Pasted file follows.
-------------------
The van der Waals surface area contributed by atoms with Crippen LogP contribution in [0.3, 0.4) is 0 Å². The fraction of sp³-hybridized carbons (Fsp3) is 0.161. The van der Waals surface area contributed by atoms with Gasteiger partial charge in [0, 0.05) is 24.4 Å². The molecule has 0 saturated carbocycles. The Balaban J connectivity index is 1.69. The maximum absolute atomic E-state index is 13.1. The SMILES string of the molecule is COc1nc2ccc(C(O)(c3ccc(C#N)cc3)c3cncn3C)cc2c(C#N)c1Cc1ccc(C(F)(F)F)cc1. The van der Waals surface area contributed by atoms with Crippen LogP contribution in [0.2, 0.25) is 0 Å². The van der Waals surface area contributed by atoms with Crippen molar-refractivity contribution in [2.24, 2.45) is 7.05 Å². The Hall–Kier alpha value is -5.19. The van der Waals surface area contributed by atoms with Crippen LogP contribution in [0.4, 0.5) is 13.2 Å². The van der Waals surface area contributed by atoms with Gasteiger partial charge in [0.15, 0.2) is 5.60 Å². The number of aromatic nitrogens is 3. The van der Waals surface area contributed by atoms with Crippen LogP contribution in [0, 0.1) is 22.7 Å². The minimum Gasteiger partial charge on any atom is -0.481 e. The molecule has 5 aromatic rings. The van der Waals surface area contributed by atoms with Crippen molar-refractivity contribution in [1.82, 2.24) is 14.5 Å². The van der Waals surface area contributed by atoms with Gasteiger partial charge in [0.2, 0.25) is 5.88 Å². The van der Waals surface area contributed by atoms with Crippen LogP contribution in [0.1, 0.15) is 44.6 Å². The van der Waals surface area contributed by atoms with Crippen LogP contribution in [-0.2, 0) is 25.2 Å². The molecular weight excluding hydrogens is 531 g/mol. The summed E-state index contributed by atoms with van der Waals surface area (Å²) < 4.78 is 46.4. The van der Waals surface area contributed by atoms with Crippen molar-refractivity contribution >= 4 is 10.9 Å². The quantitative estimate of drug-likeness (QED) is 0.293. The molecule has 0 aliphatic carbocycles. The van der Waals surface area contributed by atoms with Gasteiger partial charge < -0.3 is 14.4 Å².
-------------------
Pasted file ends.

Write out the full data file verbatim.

The van der Waals surface area contributed by atoms with Crippen LogP contribution in [0.3, 0.4) is 0 Å². The fraction of sp³-hybridized carbons (Fsp3) is 0.161. The van der Waals surface area contributed by atoms with Gasteiger partial charge in [0, 0.05) is 24.4 Å². The molecule has 0 saturated carbocycles. The Balaban J connectivity index is 1.69. The maximum absolute atomic E-state index is 13.1. The SMILES string of the molecule is COc1nc2ccc(C(O)(c3ccc(C#N)cc3)c3cncn3C)cc2c(C#N)c1Cc1ccc(C(F)(F)F)cc1. The van der Waals surface area contributed by atoms with Crippen LogP contribution in [0.2, 0.25) is 0 Å². The van der Waals surface area contributed by atoms with Crippen molar-refractivity contribution in [2.24, 2.45) is 7.05 Å². The Hall–Kier alpha value is -5.19. The van der Waals surface area contributed by atoms with Crippen LogP contribution in [0.4, 0.5) is 13.2 Å². The van der Waals surface area contributed by atoms with Gasteiger partial charge in [0.15, 0.2) is 5.60 Å². The number of aromatic nitrogens is 3. The van der Waals surface area contributed by atoms with Crippen LogP contribution in [0, 0.1) is 22.7 Å². The minimum Gasteiger partial charge on any atom is -0.481 e. The molecule has 5 aromatic rings. The van der Waals surface area contributed by atoms with Crippen molar-refractivity contribution in [1.82, 2.24) is 14.5 Å². The van der Waals surface area contributed by atoms with Gasteiger partial charge in [0.2, 0.25) is 5.88 Å². The van der Waals surface area contributed by atoms with Crippen LogP contribution in [0.1, 0.15) is 44.6 Å². The van der Waals surface area contributed by atoms with Crippen LogP contribution in [-0.2, 0) is 25.2 Å². The molecular weight excluding hydrogens is 531 g/mol. The summed E-state index contributed by atoms with van der Waals surface area (Å²) < 4.78 is 46.4. The van der Waals surface area contributed by atoms with Crippen molar-refractivity contribution >= 4 is 10.9 Å². The quantitative estimate of drug-likeness (QED) is 0.293. The molecule has 0 aliphatic carbocycles. The van der Waals surface area contributed by atoms with Gasteiger partial charge < -0.3 is 14.4 Å².